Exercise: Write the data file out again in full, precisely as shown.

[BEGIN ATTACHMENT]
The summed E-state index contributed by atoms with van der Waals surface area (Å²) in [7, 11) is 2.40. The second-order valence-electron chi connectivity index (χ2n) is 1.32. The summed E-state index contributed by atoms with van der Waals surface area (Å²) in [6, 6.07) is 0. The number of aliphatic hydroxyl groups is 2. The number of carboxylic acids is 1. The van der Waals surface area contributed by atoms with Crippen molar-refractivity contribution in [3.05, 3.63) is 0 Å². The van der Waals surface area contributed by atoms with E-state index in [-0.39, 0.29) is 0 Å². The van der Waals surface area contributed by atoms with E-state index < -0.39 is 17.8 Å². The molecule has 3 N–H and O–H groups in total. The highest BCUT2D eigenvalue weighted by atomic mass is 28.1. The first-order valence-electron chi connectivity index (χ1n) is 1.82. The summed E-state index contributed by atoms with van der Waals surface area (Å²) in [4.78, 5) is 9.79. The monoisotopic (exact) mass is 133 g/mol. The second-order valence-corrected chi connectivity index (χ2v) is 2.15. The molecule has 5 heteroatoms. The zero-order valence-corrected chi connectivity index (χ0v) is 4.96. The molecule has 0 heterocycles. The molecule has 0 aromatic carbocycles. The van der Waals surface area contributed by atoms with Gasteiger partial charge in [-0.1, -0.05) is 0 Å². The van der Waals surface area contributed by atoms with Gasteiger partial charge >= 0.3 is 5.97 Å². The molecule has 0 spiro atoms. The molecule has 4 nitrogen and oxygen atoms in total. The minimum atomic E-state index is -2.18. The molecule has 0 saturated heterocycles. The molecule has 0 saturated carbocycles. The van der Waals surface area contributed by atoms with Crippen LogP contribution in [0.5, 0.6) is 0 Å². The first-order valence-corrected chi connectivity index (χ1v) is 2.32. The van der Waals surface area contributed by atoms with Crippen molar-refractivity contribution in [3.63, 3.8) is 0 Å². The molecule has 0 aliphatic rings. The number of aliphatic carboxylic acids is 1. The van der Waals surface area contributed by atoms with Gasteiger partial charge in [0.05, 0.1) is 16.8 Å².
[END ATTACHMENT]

The summed E-state index contributed by atoms with van der Waals surface area (Å²) in [7, 11) is 2.40. The second-order valence-electron chi connectivity index (χ2n) is 1.32. The summed E-state index contributed by atoms with van der Waals surface area (Å²) in [6, 6.07) is 0. The number of aliphatic hydroxyl groups is 2. The number of carboxylic acids is 1. The van der Waals surface area contributed by atoms with Crippen molar-refractivity contribution in [3.05, 3.63) is 0 Å². The van der Waals surface area contributed by atoms with E-state index in [-0.39, 0.29) is 0 Å². The van der Waals surface area contributed by atoms with E-state index < -0.39 is 17.8 Å². The molecule has 3 N–H and O–H groups in total. The highest BCUT2D eigenvalue weighted by atomic mass is 28.1. The first-order valence-electron chi connectivity index (χ1n) is 1.82. The summed E-state index contributed by atoms with van der Waals surface area (Å²) in [4.78, 5) is 9.79. The monoisotopic (exact) mass is 133 g/mol. The second-order valence-corrected chi connectivity index (χ2v) is 2.15. The molecule has 5 heteroatoms. The zero-order valence-corrected chi connectivity index (χ0v) is 4.96. The molecule has 0 heterocycles. The molecule has 0 aromatic carbocycles. The van der Waals surface area contributed by atoms with Gasteiger partial charge in [-0.1, -0.05) is 0 Å². The van der Waals surface area contributed by atoms with Gasteiger partial charge >= 0.3 is 5.97 Å². The molecule has 0 spiro atoms. The molecule has 4 nitrogen and oxygen atoms in total. The minimum atomic E-state index is -2.18. The molecule has 0 saturated heterocycles. The molecule has 0 saturated carbocycles. The van der Waals surface area contributed by atoms with Crippen LogP contribution in [0.5, 0.6) is 0 Å². The first-order valence-corrected chi connectivity index (χ1v) is 2.32. The van der Waals surface area contributed by atoms with Crippen molar-refractivity contribution in [3.63, 3.8) is 0 Å². The molecule has 0 aliphatic rings. The number of aliphatic carboxylic acids is 1. The van der Waals surface area contributed by atoms with Gasteiger partial charge in [0.05, 0.1) is 16.8 Å².